However, I confess that in addition to my Christmas Card Day "upset" last week, another thing which interested me — that as White puts it — I was "unwilling or unable to write about (things that stand out as clear pictures in our head," was the fact that last Sunday was the Third Sunday of Advent. I'm not sure why I didn't write about this, for I took a picture of how my 2016 Advent Wreath appeared on that day (as seen below);
and I've written about this year's First as well as Second Sunday of Advent. In any event, perhaps I didn't write about it because I felt I had already said everything I could about The Third Sunday in Advent when I wrote about the reasons for a pink candle being used on this day (in 2010)!
Saint Lucy's Day (December 13th) also came during my inability-or-unwillingness-to-write week, and I certainly had intended to do so! I even had my photo ready and it is featured in the following image.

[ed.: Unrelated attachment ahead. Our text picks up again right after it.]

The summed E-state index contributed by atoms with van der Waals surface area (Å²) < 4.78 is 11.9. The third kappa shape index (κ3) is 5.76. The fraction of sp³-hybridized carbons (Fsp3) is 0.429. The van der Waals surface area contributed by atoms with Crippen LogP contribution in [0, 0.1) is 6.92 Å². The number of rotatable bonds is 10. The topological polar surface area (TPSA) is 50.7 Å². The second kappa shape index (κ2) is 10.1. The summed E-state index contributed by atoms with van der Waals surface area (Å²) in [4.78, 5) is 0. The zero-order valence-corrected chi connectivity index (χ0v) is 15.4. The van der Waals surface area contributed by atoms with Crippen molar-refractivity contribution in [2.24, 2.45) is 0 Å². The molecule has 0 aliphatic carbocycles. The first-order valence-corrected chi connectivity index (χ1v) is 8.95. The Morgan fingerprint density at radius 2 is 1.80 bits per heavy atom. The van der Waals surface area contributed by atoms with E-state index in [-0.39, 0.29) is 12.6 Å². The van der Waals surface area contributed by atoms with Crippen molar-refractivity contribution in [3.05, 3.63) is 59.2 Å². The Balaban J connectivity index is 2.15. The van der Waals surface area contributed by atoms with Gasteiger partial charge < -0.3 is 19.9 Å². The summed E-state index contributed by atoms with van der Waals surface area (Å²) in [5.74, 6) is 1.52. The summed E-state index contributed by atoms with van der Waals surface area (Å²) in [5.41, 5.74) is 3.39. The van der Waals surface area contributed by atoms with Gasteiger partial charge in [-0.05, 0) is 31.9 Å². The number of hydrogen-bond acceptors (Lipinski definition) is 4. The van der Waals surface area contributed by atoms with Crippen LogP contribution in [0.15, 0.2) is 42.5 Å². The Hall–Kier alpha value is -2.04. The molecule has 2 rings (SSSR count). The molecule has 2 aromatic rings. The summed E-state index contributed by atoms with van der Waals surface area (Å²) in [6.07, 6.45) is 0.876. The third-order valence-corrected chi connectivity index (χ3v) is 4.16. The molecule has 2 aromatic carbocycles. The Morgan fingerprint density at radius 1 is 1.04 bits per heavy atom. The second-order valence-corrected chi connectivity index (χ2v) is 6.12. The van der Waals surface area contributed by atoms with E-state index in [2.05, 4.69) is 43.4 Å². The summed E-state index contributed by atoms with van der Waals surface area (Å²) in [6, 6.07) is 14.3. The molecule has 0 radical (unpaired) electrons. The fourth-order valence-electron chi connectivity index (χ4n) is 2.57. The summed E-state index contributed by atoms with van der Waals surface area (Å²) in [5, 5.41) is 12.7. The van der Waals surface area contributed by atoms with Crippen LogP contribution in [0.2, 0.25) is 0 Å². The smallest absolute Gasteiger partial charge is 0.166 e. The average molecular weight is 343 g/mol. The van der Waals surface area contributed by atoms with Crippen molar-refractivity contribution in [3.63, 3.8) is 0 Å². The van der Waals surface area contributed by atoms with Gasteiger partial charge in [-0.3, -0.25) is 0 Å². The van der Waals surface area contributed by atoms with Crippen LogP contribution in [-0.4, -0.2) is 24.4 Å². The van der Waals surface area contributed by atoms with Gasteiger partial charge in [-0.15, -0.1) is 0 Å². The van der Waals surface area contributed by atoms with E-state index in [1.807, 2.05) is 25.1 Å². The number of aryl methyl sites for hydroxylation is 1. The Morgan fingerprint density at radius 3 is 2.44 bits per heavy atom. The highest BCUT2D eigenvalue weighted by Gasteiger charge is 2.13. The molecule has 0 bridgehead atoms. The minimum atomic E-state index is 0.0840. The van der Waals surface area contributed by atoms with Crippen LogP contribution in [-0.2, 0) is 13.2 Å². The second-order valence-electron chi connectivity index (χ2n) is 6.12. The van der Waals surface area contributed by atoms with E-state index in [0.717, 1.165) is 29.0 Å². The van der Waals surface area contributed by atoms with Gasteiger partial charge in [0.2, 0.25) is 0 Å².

Saint Lucy is the one at the far right, standing in her usual place within the bookshelves above my desk. And she is certainly someone I acknowledge as her patronage is associated with many issues including eye-sight challenges, which I have; and writers! But I suppose I didn't write about Saint Lucy this year because I felt I had nothing profound to offer re her legacy!
Then again maybe I neglected to pay homage to her because on her Saint Day, Juan and I did our annual winterizing of my rooftop garden. The work we do is very time-consuming and labor intensive. The results of this past Tuesday's labor can be seen in the photo (taken by Juan V) which s posted below.
I've written about our winterizing process in bygone years here on Blogger; and if you'd like to refer to my entries on the subject of urban garden winter prep, please click here.